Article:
MYRTLE BEACH, S.C. (WBTW) — It took Bill Felder and his wife years to buy a lot on the water. From 2006 to 2015, they lived in the Socastee house his wife helped design without incident.
“It was our dream house,” he said.
Then the water started to rise. After living through two floods a year from 2015 onward, and dealing with working through insurance for repairs, the Felders moved to Charleston.
The house has been put up for sale twice, but has never sold.
“We had a family look at it three times and then hesitate about threatening floods,” Felder said.
Two days later, it was underneath water.
Felder estimates the house has lost $200,000 in value. It’s been flooded in February and May, during times there haven’t been tropical storms or hurricanes.
They now rent the home to tenants who have had to evacuate due to recent flooding.
Their situation is becoming more and more common in the area. There are 5,847 homes within Felder’s Socastee zip code that are at risk for flooding this year, according to Flood Factor, a tool developed by the First Street Foundation, a nonprofit organization with more than 80 researchers from 20 academic institutions. Within 30 years, it’s estimated that 7,055 homes in Felder’s area will be at risk.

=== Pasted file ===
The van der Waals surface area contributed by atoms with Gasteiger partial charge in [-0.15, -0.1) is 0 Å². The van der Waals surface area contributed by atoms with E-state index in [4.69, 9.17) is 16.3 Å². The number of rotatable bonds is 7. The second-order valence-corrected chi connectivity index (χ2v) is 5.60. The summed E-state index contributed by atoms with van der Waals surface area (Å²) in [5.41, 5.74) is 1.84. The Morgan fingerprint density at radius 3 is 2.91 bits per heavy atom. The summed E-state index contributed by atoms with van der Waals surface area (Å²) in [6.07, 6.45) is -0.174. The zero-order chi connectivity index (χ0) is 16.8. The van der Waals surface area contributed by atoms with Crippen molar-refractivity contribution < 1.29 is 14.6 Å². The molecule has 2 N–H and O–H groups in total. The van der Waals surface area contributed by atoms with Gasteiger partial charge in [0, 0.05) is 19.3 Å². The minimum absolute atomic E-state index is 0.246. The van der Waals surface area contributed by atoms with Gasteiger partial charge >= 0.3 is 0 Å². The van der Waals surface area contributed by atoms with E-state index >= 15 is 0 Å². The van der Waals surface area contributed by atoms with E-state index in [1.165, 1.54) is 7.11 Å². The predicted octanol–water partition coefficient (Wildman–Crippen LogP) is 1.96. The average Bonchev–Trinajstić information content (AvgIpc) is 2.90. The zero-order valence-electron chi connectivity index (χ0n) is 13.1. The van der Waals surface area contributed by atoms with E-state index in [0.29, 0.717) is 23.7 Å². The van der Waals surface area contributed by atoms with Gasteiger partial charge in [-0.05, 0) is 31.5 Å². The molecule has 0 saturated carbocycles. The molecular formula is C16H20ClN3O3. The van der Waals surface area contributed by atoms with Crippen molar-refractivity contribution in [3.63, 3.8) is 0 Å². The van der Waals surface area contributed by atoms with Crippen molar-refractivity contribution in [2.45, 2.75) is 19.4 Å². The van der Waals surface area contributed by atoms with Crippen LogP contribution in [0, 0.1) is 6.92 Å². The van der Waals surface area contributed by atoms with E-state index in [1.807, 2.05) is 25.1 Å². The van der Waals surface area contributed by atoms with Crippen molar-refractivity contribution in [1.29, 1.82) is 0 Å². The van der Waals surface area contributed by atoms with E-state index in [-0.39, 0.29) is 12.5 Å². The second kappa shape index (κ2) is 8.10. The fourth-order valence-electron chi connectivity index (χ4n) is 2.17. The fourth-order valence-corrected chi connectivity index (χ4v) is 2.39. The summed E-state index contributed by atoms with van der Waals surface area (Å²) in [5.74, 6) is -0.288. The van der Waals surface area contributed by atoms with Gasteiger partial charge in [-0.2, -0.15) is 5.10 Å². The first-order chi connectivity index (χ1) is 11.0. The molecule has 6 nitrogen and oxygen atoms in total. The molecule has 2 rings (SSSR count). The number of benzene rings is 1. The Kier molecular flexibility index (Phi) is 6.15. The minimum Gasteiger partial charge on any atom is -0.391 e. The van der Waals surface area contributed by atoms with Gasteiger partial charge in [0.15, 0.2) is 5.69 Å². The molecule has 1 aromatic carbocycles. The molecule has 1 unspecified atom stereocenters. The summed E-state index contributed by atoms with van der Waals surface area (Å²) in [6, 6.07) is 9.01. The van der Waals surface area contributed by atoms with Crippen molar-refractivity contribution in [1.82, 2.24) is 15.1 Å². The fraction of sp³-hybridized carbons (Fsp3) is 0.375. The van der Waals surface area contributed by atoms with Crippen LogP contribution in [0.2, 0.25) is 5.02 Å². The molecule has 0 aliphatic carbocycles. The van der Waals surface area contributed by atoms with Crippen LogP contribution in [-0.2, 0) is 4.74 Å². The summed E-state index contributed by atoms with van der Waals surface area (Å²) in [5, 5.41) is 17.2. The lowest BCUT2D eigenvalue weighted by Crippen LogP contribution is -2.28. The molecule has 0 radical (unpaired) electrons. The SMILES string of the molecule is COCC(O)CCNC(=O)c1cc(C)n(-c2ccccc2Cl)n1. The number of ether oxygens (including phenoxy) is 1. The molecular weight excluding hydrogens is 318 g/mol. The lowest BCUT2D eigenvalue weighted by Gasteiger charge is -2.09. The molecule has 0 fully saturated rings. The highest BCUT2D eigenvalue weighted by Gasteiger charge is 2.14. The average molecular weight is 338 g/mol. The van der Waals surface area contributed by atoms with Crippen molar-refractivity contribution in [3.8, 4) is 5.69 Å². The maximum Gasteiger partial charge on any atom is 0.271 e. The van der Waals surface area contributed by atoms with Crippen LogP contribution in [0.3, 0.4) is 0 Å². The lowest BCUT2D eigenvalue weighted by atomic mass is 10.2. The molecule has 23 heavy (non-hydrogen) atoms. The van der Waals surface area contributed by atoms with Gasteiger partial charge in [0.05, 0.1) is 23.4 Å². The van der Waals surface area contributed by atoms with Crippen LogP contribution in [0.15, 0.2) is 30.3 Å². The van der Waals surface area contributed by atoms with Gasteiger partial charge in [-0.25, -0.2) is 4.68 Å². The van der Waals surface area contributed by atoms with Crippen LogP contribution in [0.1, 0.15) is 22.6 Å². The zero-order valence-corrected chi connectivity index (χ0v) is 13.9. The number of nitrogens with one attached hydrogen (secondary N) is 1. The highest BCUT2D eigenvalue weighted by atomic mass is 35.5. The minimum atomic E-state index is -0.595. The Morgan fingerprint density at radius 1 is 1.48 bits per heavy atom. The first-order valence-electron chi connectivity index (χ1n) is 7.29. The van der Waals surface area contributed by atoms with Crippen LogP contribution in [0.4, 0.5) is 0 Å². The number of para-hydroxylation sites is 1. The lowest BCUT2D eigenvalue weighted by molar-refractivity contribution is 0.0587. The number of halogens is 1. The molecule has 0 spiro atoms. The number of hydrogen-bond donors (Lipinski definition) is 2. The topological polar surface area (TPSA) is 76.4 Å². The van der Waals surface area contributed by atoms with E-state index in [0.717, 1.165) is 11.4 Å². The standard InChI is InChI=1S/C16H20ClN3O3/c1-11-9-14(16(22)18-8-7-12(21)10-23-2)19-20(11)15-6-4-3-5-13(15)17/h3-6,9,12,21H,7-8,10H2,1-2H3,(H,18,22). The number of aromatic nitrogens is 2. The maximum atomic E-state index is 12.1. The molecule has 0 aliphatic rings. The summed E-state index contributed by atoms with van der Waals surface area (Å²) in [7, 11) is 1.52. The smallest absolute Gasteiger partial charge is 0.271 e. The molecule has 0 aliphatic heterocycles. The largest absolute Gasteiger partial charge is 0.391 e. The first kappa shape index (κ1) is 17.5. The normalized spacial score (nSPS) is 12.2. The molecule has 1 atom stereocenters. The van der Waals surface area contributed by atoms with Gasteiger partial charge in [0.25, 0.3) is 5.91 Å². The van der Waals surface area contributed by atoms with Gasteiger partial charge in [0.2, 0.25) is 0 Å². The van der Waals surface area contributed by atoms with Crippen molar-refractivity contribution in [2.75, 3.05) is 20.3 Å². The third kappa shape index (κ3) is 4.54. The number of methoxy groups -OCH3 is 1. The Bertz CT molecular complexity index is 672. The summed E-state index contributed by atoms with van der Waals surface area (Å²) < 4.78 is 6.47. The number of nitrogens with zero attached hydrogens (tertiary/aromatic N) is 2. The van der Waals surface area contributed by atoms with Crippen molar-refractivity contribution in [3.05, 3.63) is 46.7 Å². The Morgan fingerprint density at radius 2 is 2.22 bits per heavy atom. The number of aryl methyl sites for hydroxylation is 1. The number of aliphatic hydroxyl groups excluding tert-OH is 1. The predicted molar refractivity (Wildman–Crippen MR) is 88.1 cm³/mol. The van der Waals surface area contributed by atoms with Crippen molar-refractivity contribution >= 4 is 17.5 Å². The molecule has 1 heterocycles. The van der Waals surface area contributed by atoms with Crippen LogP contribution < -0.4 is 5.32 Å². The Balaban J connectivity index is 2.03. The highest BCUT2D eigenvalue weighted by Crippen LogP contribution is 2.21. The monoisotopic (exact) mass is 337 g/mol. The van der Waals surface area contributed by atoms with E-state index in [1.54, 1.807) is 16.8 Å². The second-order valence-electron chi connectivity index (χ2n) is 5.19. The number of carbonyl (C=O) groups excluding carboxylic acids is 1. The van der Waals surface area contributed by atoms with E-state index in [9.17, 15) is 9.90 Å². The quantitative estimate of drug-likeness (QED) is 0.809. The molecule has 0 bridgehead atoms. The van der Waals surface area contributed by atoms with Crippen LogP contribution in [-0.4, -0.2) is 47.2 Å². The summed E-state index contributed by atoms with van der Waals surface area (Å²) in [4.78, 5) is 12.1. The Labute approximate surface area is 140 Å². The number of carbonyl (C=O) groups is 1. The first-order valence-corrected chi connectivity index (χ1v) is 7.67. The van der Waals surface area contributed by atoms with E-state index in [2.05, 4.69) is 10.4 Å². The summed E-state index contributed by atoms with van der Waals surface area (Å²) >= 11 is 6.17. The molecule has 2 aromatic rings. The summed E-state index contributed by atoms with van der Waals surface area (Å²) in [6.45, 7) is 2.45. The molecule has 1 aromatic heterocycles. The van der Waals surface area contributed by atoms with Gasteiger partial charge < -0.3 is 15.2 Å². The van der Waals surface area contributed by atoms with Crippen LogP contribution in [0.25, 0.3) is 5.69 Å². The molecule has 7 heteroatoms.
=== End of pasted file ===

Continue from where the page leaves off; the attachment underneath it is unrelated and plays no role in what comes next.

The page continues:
Flood Factor predicts that flooding will cost $16.3 million in the 29588 zip code this year. That cost is expected to rise to $20.3 million within 30 years, while the price of damage from minor floods is expected to increase by 2,294%.
Overall, the cost of flood damage in Myrtle Beach is expected to rise by 19%, with the cost of damage from minor floods increasing 668% during that time.
There are 400,000 people in South Carolina whose homes are at risk of being flooded, according to a 2019 report from the South Carolina Floodwater Commission.
The commission was created through an executive order from Gov. Henry McMaster in 2018, who stated there was a statewide need for a plan to mitigate the impacts of flooding. The report cites the 2015 historical flood, along with hurricanes Joaquin, Matthew, Irma and Florence, which collectively caused 37 deaths and destroyed 1,634 homes.
The report offered short and long-term recommendations, with an emphasis on limiting the impacts of flooding on coastal and riverside areas.
South Carolina is seeing sea levels rise faster than the global average because of weather cycles and regional oceanic changes, according to the report. One potential tool, it said, may be taking advantage of existing geology.
“Nature and nature-based solutions are often underappreciated and underutilized tools for flood mitigation,” the report reads.
Trees, for example, can take in thousands of gallons of rainwater a year, and 15 feet of salt marshes can absorb half of a wave’s energy from storm surge. Beach dunes and wetlands can also be beneficial.
However, those tools are at risk. Coastal development, boat traffic and the rising sea level are partially attributed to the erosion and shrinkage of salt marshes, according to the report, with about half of the state’s shoreline eroding at an average rate of 1.8 ft a year.